The Obama administration is desperately trying to avoid coming clean about its role in delaying capping the Gulf Oil Spill.  Billions of dollars in fines are at stake, so BP is fighting in court to force release of correspondence related to handling the Gulf Oil Spill which might indicate that the federal government unnecessarily and substantially delayed the use of technology that was ultimately proven successful.

Rebecca Mowbray of the New Orleans Times-Picayune has the details of the battle underway in a New Orleans federal court:

In a letter filed in federal court Tuesday, the U.S. government charges that if BP is successful at forcing the release of 21 pieces of correspondence about responding to the Gulf of Mexico oil spill, it will harm future disaster response efforts because public officials won't be able to confer frankly about the challenges before them. U.S. Department of Justice attorney Sarah Himmelhoch told Magistrate Judge Sally Shushan that the U.S. government has produced millions of documents in the litigation, and only wants to keep 119 documents confidential, but BP continues to try to force the government to disclose 21 of them. The documents involve communications between top Obama Administration officials in the White House, Department of Energy, Department of Interior and Department of Homeland Security.

We can reasonably infer that the authors of those 21 documents may include President Barack Obama, his then-chief of Staff Rahm "Never Let a Crisis Go to Waste" Emanuel, and Energy and Climate Change Czarina Carol "Midnight Moratorium" Browner from the White House, not to mention Energy Secretary Steven "Solyndra" Chu, Interior Secretary Ken "Boot on Their Neck" Salazar, and Admiral Thad "An Overabundance of Caution" Allen of Homeland Security's United States Coast Guard.  All of them had a lot to say and or do publicly during the oil spill containment operations.  Now it seems that BP wants to let the American public know about what its people were doing in private as they commanded BP's operations.  BP knows what its employees did in private, as it was on the receiving end of those orders.  They now want to share the details of those orders with the general public.  The response of the Obama administration is positively Nixonian, revisiting the claims of executive privilege once espoused by Richard Nixon during the debate regarding the release of the Watergate tapes.  Can it be that the people voted for "hope and change" and got the Ghost of Richard Nixon?

"To order the release of the 21 documents at this point sends the message that there is no protected space for government workers and decision makers in the midst of a national emergency," the letter reads.

And so the two sides presented their respective arguments in federal court.

BP says it may need the documents to defend itself against the government's lawsuit and potential fines. The documents in question include Department of Energy "issuance guidance and directives to BP," "the commencement or termination of specific response actions," and whether various efforts to shut down the well were "appropriate spill containment measures."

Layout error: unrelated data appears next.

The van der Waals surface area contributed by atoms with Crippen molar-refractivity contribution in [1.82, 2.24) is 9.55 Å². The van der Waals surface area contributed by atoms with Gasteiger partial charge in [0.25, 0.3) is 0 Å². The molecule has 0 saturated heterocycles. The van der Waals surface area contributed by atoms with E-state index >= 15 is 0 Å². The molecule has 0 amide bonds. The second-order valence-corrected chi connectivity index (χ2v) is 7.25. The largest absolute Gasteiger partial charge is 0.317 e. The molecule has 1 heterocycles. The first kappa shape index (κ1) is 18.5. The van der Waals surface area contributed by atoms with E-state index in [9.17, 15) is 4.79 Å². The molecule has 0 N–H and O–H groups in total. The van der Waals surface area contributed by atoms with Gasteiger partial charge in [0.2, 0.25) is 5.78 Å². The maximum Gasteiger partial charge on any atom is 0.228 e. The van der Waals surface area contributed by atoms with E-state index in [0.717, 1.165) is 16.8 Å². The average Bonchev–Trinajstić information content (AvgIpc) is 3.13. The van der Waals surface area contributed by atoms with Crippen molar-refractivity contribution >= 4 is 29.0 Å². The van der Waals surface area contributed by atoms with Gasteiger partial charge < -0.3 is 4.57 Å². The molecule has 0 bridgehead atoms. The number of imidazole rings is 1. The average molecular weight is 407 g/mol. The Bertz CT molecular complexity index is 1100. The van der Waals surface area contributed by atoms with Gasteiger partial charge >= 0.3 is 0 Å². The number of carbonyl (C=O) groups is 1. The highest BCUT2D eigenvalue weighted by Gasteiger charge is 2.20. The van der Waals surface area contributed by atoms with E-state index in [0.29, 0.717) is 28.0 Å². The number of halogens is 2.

The government says that BP's argument misses the context of the litigation. The U.S. government is required to oversee the response to disasters, and needed to take a more active role because BP couldn't shut down the well. The government is also compelled to enforce environmental laws.

Could BP be trying to get documentation confirming the New York Times story that reported that Secretary Chu prematurely aborted the "top kill" operation that began on May 26, 2010?  On that very day, President Obama was away giving a speech about green energy at a promising solar energy start-up in Fremont California named Solyndra.  The NYT story states:

BP executives, however, wanted to proceed, the engineer said, in part to learn more about the condition of the well bore, and in part because they were eager to demonstrate that they could actually stop the flow of oil.

They "could actually stop the flow of oil"?  In May 2010?  How's that for "Hope" for the weary residents of the Gulf Coast?  And what was Secretary Chu's grade-inflated analysis of this own performance?

Dr. Chu said he did not believe that he and his team had made any serious miscalculations in the nearly three months of trying to corral the renegade well, but like everyone involved in the catastrophe, they had been learning as they went along, under intense scrutiny and pressure.

"I don't want to dwell on 'coulda, shoulda, woulda,'" he said. "There's nothing I can really point to that we shouldn't have done based on what we knew at the time." [SNIP]

In an interview Thursday, Dr. Chu said that if he had understood geology and well technology better in the early days after the April 20 blowout, he might have urged a faster attempt at the top kill, which involved shooting mud and other gunk to clog up the damaged blowout preventer atop the gushing well. The delay, he said, might have allowed pressure to increase in the well, rendering the attempt fruitless when it was tried at the end of May.

Isn't "coulda, shoulda, woulda" also known as lessons learned?  And isn't one of the most important lessons learned to not let the secretary of energy overrule the world's leading experts regarding the timing of an attempt to begin a subsea well intervention that could have stopped the flow of oil in May 2010?

One of the most exasperating facets of the efforts to control the spill is the fact that we were discussing beginning the top kill right here on The American Thinker on May 7, 2010.

Bruce Thompson was a volunteer to the effort to control the oil spill.  You may read a bit more about him on his blog.